Nachusa Grasslands

By Nature Conservancy Illinois Chapter Staff

Preserve description:

Steep sandstone outcrops descending into rocky meadows and streams made Nachusa Grasslands difficult to farm and saved large pieces of native prairie from the plow. Nachusa's rolling landscape is a mosaic of eleven different natural community types including dry prairie, tallgrass prairie, bur oak savanna, sand savanna, fen, sedge meadow, and streamside marsh. Scattered like a broken string of pearls among old corn and soybean fields, these high quality natural areas provide a unique opportunity to restore Illinois' original landscape on a large scale.

Much of the grandeur and ecological significance of Nachusa Grasslands derives from its large size. A recent land acquisition brought the total number of protected acres at Nachusa to over 1,000. The Conservancy's long-term goal is to protect an area several thousand acres in size. By replanting and restoring the old fields that separate the pearls - of healthy prairie, the Conservancy will restore to the greatest possible extent the original dynamics and integrity of the landscape.

The majority of the prairies preserved in Illinois, Iowa, Indiana, Michigan, and Wisconsin are small, some as tiny as half an acre. They have been dubbed "postage stamp" preserves. Ecologist Dan Janzen calls sites like these "the living dead." The small populations of animals and plants they harbor are vulnerable to disease and drought. They support only a fraction of those species that truly make up a healthy ecosystem. On such sites, species that are not part of viably sized populations live out their life spans and gradually die off. At Nachusa. however, by restoring the fullest possible complement of original species and natural processes, we can sustain a dynamic functioning ecosystem through time.

A big, diverse preserve like Nachusa can support large populations that need a lot of room to survive such as many grassland bird species, butterfly species. and large animals such as badgers. The Conservancy plans to reintroduce buffalo as soon as enough acreage has been protected and restored.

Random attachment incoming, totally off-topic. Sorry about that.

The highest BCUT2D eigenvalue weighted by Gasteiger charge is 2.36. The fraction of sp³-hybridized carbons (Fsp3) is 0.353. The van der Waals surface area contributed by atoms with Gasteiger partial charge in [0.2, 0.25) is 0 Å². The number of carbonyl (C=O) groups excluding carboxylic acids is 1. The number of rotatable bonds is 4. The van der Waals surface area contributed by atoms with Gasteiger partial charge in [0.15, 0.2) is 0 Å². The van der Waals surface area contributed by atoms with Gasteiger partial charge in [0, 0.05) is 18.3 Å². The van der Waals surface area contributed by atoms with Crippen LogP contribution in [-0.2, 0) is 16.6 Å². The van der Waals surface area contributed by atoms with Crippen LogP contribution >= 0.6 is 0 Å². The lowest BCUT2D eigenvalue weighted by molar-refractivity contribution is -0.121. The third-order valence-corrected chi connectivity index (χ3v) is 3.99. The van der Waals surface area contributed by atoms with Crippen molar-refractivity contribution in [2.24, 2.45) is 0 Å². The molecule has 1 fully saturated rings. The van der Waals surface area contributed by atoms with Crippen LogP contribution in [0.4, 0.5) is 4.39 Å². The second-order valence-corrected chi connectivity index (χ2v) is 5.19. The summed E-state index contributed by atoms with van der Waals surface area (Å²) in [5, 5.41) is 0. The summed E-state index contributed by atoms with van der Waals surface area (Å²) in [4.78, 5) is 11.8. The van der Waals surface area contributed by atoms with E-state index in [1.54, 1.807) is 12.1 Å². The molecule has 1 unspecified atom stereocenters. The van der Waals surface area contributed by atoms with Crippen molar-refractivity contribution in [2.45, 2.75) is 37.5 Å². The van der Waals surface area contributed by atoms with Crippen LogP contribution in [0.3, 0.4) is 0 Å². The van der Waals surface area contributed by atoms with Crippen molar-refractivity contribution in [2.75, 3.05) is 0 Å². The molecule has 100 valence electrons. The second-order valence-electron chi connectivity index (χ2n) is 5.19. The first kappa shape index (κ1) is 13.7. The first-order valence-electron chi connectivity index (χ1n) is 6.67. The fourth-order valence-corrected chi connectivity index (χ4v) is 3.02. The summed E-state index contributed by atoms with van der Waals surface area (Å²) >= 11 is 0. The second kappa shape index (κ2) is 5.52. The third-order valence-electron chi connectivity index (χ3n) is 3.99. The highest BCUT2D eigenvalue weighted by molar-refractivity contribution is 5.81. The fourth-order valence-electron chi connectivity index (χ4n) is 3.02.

History and Protection:

In the 1960's, longtime prairie enthusiasts Doug and Dorothy Wade heard the call of the upland plover and searched surrounding pastures for its likely habitat. They found the bits of native prairie that are now protected in Nachusa Grasslands. In 1986, recognizing that Nachusa offered the best opportunity in the state to restore a large and diverse grassland, The Nature Conservancy purchased the core of the preserve fifteen minutes before the start of an auction that would have sold off the prairie into five acre home sites.

So far, 1,020 acres have been protected at Nachusa Grasslands through acquisition or conservation easements. Our goal is to raise funds to protect additional high-priority lands, and eventually to create a link with nearby Franklin Creek State Park (515 acres), thereby maximizing the amount of contiguous wildlife habitat.

Stewardship:

In the eastern part of the tallgrass prairie region with rich soils and ample rainfall, the grassland ecosystem rapidly dies without fire. It once burned through prairies, savannas, woodlands, and wetlands. Reintroducing fire is an important part of the stewardship effort at Nachusa.